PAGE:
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At Velvet Museum, Get in Touch with Kitsch
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At Velvet Museum, Get in Touch with Kitsch

Arts & Life

At Velvet Museum, Get in Touch with Kitsch

At Velvet Museum, Get in Touch with Kitsch
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  • <iframe src="https://www.npr.org/player/embed/90541936/90713753" width="100%" height="290" frameborder="0" scrolling="no" title="NPR embedded audio player">
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Caren Anderson and Carl Baldwin in the Velveteria i

Caren Anderson and Carl Baldwin own the Velveteria and are the authors of the coffee-table book "Black Velvet Masterpieces: Highlights from the Collection of the Velveteria Museum." Alan Borrud/Chronicle Books hide caption

toggle caption Alan Borrud/Chronicle Books
Caren Anderson and Carl Baldwin in the Velveteria

Caren Anderson and Carl Baldwin own the Velveteria and are the authors of the coffee-table book "Black Velvet Masterpieces: Highlights from the Collection of the Velveteria Museum."

Alan Borrud/Chronicle Books
Cover of Black Velvet Masterpieces i

Anderson and Baldwin's new coffee-table book celebrates the best and worst of the kitschy art form. Courtesy of Chronicle Books hide caption

toggle caption Courtesy of Chronicle Books
Cover of Black Velvet Masterpieces

Anderson and Baldwin's new coffee-table book celebrates the best and worst of the kitschy art form.

Courtesy of Chronicle Books
Dogs playing poker i

The inevitable dogs playing poker also hangs in the Velveteria. Courtesy of the Velveteria hide caption

toggle caption Courtesy of the Velveteria
Dogs playing poker

The inevitable dogs playing poker also hangs in the Velveteria.

Courtesy of the Velveteria

Velvet paintings sold cheap from vans at roadside stands across the country are now achieving loftier status. There's a new coffee-table book and a museum — the Velveteria — in Portland, Ore., featuring the fuzzy velvet art.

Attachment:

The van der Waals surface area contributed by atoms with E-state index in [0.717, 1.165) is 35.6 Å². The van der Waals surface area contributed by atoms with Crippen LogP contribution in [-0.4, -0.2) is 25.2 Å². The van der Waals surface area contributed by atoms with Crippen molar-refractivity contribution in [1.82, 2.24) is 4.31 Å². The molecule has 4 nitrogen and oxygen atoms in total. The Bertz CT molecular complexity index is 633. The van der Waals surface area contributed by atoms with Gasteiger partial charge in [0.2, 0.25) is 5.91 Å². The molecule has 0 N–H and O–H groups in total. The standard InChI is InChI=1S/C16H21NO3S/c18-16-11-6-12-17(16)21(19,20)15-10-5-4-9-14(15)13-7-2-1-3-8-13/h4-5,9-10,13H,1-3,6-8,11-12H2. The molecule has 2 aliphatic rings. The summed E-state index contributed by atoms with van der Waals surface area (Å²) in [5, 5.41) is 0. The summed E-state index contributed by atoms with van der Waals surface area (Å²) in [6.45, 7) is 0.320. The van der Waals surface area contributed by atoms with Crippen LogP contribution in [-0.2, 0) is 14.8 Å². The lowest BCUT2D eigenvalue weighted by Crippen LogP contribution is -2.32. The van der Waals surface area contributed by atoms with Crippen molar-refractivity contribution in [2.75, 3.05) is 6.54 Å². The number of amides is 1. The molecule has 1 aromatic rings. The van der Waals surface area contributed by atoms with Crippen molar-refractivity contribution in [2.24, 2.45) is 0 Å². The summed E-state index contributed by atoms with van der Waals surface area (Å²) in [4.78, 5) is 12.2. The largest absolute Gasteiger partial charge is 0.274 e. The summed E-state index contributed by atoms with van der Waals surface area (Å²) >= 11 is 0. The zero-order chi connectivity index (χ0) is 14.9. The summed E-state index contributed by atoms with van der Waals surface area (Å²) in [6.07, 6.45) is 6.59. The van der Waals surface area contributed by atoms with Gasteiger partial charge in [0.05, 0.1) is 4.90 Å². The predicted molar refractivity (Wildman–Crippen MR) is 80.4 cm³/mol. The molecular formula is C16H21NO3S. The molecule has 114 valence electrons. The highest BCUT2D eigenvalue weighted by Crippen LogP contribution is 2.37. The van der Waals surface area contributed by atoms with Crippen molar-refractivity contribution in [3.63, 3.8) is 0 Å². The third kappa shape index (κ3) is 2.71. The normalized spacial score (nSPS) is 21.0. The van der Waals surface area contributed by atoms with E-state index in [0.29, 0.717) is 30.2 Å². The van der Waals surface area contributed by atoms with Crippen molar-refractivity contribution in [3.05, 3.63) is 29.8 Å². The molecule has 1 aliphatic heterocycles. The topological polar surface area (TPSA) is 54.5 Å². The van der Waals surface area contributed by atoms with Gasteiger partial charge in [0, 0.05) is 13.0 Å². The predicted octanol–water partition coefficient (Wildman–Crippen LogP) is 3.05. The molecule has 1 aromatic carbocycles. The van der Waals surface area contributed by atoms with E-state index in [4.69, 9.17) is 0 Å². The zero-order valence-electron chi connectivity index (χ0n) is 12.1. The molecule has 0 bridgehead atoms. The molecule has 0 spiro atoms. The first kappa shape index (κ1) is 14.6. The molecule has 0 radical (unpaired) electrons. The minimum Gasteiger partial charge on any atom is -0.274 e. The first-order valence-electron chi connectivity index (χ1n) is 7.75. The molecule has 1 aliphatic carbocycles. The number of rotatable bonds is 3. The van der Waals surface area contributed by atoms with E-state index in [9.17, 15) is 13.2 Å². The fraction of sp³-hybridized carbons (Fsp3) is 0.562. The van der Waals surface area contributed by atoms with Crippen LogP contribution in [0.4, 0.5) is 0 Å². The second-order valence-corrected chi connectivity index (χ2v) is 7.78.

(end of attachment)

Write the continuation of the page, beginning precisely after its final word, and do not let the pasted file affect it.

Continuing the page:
Caren Anderson and Carl Baldwin serve as curators for the 300 velvet museum pieces, which include paintings of Rambo, Bruce Lee and the rock band KISS as well as luminescent unicorns and fluorescent matadors. Baldwin says contrary to what people might think, in the world of velvet, Elvis is not king.

In fact, visitors who opt to pass through the pink velvet curtains at the museum's entrance will find that Jesus is the figure most often depicted on velvet.

"We have a whole shrine over here with Jesus [and] Mary. We have black Jesus," Baldwin says.

The shrine is a wall filled with about 50 classic religious images, a beatific Liberace and other offbeat icons.

"I saw Sammy Davis Jr. in this painting, hence we have Sammy Davis Jesus," Baldwin explains.

In second place among velvet painters are naked ladies copied from Playboy centerfolds, the curators say. For example, there's a naked woman standing by a glass table with her hand in a goldfish bowl.

Other familiar faces on display include Jack Kevorkian, E.T., Mr. T and multiple Michael Jacksons. And if people ask nicely, they can touch the portraits, Anderson says.

"You know there's the velvet and then there's the velveteen," she explains. "And the velvet's plushier."

Books Featured In This Story

Black Velvet Masterpieces

Highlights from the Collection of the Velveteria Museum

by Carl Baldwin and Caren Anderson

Hardcover, 192 pages |

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Title
Black Velvet Masterpieces
Subtitle
Highlights from the Collection of the Velveteria Museum
Author
Carl Baldwin and Caren Anderson

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